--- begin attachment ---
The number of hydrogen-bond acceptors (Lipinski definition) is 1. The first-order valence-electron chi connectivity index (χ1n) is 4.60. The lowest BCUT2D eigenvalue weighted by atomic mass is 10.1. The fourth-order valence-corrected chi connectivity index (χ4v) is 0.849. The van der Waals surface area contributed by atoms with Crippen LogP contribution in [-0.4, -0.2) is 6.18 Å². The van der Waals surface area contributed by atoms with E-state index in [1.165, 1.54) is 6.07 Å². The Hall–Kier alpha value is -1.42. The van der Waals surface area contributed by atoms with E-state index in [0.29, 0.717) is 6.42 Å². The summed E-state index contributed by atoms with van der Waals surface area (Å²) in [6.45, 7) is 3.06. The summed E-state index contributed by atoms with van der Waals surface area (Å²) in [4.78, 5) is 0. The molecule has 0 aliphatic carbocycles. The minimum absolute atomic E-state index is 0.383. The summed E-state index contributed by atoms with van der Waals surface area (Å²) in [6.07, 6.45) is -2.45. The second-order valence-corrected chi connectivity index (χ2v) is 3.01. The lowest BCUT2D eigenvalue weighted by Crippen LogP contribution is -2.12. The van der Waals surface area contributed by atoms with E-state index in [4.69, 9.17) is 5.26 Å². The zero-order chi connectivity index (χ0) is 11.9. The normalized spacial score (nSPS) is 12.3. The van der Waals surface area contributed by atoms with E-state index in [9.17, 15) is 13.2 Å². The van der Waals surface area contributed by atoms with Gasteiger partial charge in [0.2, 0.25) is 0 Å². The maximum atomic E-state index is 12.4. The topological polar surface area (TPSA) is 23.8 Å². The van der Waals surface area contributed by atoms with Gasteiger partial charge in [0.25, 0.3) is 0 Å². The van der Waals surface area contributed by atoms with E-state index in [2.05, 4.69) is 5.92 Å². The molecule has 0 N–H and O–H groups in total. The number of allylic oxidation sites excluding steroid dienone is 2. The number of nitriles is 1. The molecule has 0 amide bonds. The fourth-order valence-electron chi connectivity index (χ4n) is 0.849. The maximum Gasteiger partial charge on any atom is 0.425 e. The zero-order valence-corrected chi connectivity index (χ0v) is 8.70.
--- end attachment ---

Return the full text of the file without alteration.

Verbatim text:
The number of hydrogen-bond acceptors (Lipinski definition) is 1. The first-order valence-electron chi connectivity index (χ1n) is 4.60. The lowest BCUT2D eigenvalue weighted by atomic mass is 10.1. The fourth-order valence-corrected chi connectivity index (χ4v) is 0.849. The van der Waals surface area contributed by atoms with Crippen LogP contribution in [-0.4, -0.2) is 6.18 Å². The van der Waals surface area contributed by atoms with E-state index in [1.165, 1.54) is 6.07 Å². The Hall–Kier alpha value is -1.42. The van der Waals surface area contributed by atoms with E-state index in [0.29, 0.717) is 6.42 Å². The summed E-state index contributed by atoms with van der Waals surface area (Å²) in [6.45, 7) is 3.06. The summed E-state index contributed by atoms with van der Waals surface area (Å²) in [4.78, 5) is 0. The molecule has 0 aliphatic carbocycles. The minimum absolute atomic E-state index is 0.383. The summed E-state index contributed by atoms with van der Waals surface area (Å²) in [6.07, 6.45) is -2.45. The second-order valence-corrected chi connectivity index (χ2v) is 3.01. The lowest BCUT2D eigenvalue weighted by Crippen LogP contribution is -2.12. The van der Waals surface area contributed by atoms with E-state index in [4.69, 9.17) is 5.26 Å². The zero-order chi connectivity index (χ0) is 11.9. The normalized spacial score (nSPS) is 12.3. The van der Waals surface area contributed by atoms with E-state index in [9.17, 15) is 13.2 Å². The van der Waals surface area contributed by atoms with Gasteiger partial charge in [0.2, 0.25) is 0 Å². The maximum atomic E-state index is 12.4. The topological polar surface area (TPSA) is 23.8 Å². The van der Waals surface area contributed by atoms with Gasteiger partial charge in [0.25, 0.3) is 0 Å². The van der Waals surface area contributed by atoms with E-state index in [2.05, 4.69) is 5.92 Å². The molecule has 0 N–H and O–H groups in total. The number of allylic oxidation sites excluding steroid dienone is 2. The number of nitriles is 1. The molecule has 0 amide bonds. The fourth-order valence-electron chi connectivity index (χ4n) is 0.849. The maximum Gasteiger partial charge on any atom is 0.425 e. The zero-order valence-corrected chi connectivity index (χ0v) is 8.70.